Fun, Fast & Easy, No-Soldering, No-Circuit-Board Electronic Projects!
The easiest way to make a better ribbon controller is to make a better ribbon. Take a long piece of wood and a length of video tape. Glue the tape to the wood. Take one wire from your paper ribbon (yellow or green) and connect it to the video tape. Use the other wire to trace back and forth along the tape to make a nice continuous change in tone.
Cut the ribbon in half, lengthwise. Does the tone change? Why? What does this tell you about the resistance of a material?
Another improvement is to take a metal guitar string (.009” steel electric guitar G string for example) and suspend it 1/8” above the video tape. Connect one of the wires (yellow or green) to the guitar string, and the other wire to the video tape. This gives a very smooth change in tone from one end of the ribbon to the other.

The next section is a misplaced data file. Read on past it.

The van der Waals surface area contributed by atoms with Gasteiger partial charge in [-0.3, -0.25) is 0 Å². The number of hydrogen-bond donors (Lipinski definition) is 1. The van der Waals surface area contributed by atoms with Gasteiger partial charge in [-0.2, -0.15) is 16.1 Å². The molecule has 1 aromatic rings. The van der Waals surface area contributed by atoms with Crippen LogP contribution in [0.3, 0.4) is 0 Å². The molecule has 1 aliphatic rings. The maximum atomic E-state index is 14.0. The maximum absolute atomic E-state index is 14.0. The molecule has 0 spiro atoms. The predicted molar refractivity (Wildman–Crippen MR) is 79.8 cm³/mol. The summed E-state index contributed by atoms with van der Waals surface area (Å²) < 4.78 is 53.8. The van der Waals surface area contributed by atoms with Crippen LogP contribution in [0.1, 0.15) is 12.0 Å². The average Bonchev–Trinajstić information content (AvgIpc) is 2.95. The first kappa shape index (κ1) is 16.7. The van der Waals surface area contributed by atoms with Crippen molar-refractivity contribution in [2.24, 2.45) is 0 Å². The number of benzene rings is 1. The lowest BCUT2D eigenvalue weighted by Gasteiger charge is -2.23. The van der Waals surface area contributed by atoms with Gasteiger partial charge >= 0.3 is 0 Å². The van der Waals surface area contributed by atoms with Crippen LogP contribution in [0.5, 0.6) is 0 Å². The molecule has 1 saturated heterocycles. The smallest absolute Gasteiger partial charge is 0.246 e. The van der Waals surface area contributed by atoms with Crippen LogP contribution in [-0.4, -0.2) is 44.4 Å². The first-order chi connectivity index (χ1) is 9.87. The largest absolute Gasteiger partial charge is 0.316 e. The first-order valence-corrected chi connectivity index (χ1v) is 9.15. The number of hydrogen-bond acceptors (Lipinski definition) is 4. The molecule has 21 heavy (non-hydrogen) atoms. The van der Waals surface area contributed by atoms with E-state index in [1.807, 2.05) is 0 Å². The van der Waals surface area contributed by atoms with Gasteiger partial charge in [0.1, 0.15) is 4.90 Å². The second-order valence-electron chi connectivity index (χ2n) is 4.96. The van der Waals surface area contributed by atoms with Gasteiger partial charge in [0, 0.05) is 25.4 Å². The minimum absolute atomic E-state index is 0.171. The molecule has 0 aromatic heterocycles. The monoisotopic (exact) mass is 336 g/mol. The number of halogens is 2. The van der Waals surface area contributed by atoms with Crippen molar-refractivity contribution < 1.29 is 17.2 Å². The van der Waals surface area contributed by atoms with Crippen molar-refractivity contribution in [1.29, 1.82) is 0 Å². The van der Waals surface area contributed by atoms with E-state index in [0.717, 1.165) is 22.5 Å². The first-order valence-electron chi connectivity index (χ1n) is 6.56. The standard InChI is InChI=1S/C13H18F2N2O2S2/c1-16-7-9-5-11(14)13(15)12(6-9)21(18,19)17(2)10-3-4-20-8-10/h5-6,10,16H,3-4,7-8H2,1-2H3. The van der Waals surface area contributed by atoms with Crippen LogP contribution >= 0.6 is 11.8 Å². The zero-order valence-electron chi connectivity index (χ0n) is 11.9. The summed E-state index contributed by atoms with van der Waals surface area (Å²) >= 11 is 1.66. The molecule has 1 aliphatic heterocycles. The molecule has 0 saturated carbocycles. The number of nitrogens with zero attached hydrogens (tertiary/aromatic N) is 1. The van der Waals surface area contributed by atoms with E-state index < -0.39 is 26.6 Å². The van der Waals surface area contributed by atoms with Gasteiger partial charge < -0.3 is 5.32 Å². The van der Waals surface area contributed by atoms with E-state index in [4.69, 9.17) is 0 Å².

Take two sheets of thin metal, about 6 inches (150mm) square (any size will do!). Lay them on top of each other, but between the two place a piece of black conductive foam, like the kind integrated circuits are stored on. You don't have to have a whole big piece, you can take four or five pieces and put them at a few spots: just enough to keep the two plates from touching. Put a wood block on top of the whole assembly, so it covers the metal. Hook your ribbon circuit to the two plates. Listen to the sound when you strike the wood block.